Many in Belper will be dismayed at this news and wondering whether the fight to protect Bullsmoor, Pottery Farm and Cherry House Farm will need to start all over again. Campaigners should take heart from Cllr Cox’s determination to protect Green Belt “and other areas of environmental importance for heritage, landscape and other reasons,” as well as the implacable opposition of English Heritage to any development at these sites and the previous planning appeal to build nearby that was thrown out.
CPRE – “housing targets based on ambition rather than actual need “
Meanwhile, the Campaign to Protect Rural England is today calling for an overhaul of the way local authorities set housing targets in order to stop countryside being lost unnecessarily.
Extensive research commissioned by CPRE has shown that local authorities are in effect being asked to base their plans on aspiration rather than need, which is resulting in ever higher housing targets and the consequent, unnecessary release of countryside for development – without resulting in an increase in overall housebuilding.
Among a large number of problems with how the targets are calculated, the research found a lack of clear guidance in the process, a lack of objectivity in the calculations, and a lack of concern for land availability and environmental impacts.
The research demonstrates that the unrealistic targets are putting undue pressure on the countryside. Setting targets far higher than what can be realistically built just means that developers have more sites to choose from: as static building rates show, higher targets do not mean faster delivery. The disastrous consequence is that when these unrealistic targets are not met, councils have to identify even more sites for housing, and ever more countryside is released for more lucrative development while brownfield sites go unused.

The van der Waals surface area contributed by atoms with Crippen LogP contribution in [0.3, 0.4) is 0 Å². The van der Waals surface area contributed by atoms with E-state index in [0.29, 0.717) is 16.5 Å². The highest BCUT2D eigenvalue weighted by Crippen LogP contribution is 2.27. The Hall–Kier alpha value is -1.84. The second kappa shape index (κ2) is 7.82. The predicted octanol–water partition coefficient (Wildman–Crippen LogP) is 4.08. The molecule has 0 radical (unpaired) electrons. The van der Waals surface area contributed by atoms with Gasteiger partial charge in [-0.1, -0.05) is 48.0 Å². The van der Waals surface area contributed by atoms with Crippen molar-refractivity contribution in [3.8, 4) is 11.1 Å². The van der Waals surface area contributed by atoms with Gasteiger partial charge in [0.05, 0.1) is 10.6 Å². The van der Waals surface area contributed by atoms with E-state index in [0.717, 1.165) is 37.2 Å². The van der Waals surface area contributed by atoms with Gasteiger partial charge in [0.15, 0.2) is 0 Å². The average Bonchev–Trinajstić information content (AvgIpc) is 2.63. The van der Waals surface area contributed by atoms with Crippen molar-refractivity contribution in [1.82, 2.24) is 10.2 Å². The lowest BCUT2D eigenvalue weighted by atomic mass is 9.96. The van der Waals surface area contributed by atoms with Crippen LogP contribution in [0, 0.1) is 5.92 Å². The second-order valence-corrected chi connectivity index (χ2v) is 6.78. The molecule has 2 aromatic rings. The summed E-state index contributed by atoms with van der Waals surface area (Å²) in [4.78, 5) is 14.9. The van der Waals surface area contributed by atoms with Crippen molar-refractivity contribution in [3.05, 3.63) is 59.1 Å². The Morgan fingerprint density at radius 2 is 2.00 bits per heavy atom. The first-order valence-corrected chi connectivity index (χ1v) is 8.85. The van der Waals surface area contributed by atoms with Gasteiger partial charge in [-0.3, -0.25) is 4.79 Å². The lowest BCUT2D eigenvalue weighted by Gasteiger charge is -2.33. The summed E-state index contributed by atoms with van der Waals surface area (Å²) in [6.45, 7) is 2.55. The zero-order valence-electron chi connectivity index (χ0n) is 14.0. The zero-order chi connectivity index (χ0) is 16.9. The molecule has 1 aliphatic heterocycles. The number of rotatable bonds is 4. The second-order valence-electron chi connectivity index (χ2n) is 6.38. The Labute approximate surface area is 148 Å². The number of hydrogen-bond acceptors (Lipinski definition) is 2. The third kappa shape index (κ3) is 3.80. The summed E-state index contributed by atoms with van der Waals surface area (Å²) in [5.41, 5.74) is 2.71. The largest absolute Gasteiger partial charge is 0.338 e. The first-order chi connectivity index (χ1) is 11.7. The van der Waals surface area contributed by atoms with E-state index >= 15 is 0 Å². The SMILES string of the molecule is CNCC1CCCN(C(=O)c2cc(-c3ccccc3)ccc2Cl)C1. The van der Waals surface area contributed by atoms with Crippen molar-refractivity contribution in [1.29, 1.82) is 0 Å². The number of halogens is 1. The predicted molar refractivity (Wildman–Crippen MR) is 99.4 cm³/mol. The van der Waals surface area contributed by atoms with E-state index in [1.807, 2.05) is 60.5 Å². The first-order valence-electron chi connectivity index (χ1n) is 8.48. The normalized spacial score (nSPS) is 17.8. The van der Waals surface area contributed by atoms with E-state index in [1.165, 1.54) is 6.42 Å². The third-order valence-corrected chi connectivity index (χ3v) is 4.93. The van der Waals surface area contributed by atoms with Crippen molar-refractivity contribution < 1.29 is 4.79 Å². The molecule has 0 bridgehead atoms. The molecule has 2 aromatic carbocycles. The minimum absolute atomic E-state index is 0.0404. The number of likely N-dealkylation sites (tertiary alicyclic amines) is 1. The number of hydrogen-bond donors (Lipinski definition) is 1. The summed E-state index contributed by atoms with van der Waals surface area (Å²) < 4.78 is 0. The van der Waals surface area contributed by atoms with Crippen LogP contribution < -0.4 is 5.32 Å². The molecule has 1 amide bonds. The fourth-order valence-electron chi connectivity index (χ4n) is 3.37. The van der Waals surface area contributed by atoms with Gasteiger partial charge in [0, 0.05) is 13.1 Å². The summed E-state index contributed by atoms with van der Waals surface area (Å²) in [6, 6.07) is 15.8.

Matt Thomson, head of planning at the Campaign to Protect Rural England (CPRE), said:
It is vital that we build more homes, but this will not be achieved through ever higher housing targets based on ambition rather than actual need. The current process is not only highly damaging to our countryside and the environment in general; it is also damaging to community well-being and extraordinarily frustrating for local people.
Through its planning inspectors and the threat of expensive appeals, the Government is taking a top-down approach to impose and enforce housing targets – despite ministers calling for more localism. Instead, we need to see a more accurate definition of community need at the heart of all local plans, and more consideration for environmental concerns and land availability. Councils should not be penalised for failing to meet implausible ambitions for growth over and above actual housing need.
To illustrate the unrealistic nature of the housing targets, CPRE has analysed the local plans passed in the past two years that have contained a new housing target. In those 54 local plans, the average housing requirement is 30% above the Government’s household projections, and 50% above the average build rate. Only seven of the 54 targets take environmental factors into account.
To ensure that we build the homes we actually need in the right places, CPRE is calling for community surveys to play a far greater role in determining true need; for available brownfield land to play a leading role in developing targets; and for planning guidance to include a clear definition of housing need that is designed to support those who lack housing, and to ensure local plans specify what kind of homes will meet this need.
By David George